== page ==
Last week, the Secret Teacher spoke about discrepancies between how schools in affluent areas assess their students compared to others.

This week, they expand upon that topic and discuss how it relates to the general wellbeing of schoolchildren, as well as how schools equip their pupils for challenges they will face as adults.

When these schools mark prelims they will be extremely harsh, rather than do what we do in my school which is work with the SQA markers and moderate our marking to ensure that there is integrity and consistency, which is not easy to accomplish in a subject like English.

I remember Herald education writer James McEnaney talking about how the system works for who it works for. I see this as a trend that is only seen in the affluent schools, and is hand-in-hand with the national picture of league tables measuring wealth, and the attainment gap being as wide now as it ever has been. 

The Herald:
There’s nothing wrong with showing a young person that your goals are going to be very challenging but are achievable, rather than framing it as this big monster that’s going to destroy you if you don’t sacrifice your social life.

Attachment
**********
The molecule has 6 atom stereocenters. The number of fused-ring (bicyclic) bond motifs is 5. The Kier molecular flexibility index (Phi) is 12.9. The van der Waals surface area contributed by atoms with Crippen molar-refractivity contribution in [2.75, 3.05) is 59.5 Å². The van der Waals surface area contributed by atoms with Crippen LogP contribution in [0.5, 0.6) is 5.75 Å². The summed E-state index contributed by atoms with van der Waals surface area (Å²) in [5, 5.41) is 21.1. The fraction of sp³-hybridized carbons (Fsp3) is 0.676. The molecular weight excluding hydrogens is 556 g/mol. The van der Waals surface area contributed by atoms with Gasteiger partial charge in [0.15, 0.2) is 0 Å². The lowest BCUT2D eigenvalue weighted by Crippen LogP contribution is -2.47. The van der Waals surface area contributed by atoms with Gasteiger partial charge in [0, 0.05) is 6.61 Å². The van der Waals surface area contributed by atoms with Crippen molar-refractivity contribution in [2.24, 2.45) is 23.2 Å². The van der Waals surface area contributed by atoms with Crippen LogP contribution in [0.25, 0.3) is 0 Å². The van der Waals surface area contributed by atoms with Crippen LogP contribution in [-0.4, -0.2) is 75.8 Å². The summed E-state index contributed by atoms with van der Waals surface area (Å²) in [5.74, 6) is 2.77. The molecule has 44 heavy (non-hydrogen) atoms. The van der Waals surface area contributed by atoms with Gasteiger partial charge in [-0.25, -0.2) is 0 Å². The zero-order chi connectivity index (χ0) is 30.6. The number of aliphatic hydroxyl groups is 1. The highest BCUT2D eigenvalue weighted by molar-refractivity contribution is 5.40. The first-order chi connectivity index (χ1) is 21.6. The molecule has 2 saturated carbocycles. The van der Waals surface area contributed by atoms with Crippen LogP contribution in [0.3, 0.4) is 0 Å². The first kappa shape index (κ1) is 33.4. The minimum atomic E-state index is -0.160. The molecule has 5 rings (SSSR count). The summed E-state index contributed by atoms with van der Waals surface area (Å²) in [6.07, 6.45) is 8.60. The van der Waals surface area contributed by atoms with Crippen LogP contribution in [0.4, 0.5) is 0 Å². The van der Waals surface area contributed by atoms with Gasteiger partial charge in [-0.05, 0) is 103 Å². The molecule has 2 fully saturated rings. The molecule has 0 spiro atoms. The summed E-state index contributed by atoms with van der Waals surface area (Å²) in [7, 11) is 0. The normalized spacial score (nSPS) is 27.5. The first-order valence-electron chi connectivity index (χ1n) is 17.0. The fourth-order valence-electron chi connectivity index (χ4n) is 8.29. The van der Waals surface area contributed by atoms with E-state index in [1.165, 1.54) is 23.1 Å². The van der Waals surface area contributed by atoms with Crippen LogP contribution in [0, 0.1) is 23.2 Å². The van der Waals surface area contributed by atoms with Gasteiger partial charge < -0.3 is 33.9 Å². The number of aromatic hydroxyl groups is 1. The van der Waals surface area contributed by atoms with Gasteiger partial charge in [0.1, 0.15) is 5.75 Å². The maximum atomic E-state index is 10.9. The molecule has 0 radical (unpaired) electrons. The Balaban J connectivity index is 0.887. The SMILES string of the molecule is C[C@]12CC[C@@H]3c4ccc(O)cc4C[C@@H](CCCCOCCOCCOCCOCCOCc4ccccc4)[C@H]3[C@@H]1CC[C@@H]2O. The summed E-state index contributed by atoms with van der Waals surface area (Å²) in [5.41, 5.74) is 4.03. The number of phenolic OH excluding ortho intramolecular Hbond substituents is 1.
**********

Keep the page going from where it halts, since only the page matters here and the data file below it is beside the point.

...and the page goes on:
I would much rather teach young people that with a good bit of planning and scheduling, you can still devote time to preparing for your exams but you can still have a life. You can socialise, and you can be with your family and friends. That’s a skill that they should be bringing into the big, bad world, when they start doing their jobs.

Read more:

The Secret Teacher'Affluent schools can inflate results through fear – it frustrates me'

I worry that otherwise we’re going to normalise very poor work/life balance. The aim for the wealthy schools is to instil this study at all costs culture, but investing in their future mental health and their emotional toolkit to cope with pressure at work when they get older. 

The Herald:
Marking them more in line with the exam way of marking earlier is better. If a child recognises that they are doing really well at English now, it’s just about being honest and telling them to maintain it and not slack off. 

If they’re not doing well, then you can talk to them about pulling their socks up. 

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If you instil a culture of being subjective and not having the same bland, textbook approach to every child, I would not be shocked if the young person feels more valued, because they can recognise that a teacher isn’t just saying the same thing to each student, and that they’re not copying and pasting their report cards. They are actually thinking about that individual. 

Education is a luxury, and we’re lucky to live in a country where we can get it freely to a certain standard, but that doesn’t mean that it should be negligent or half-arsed.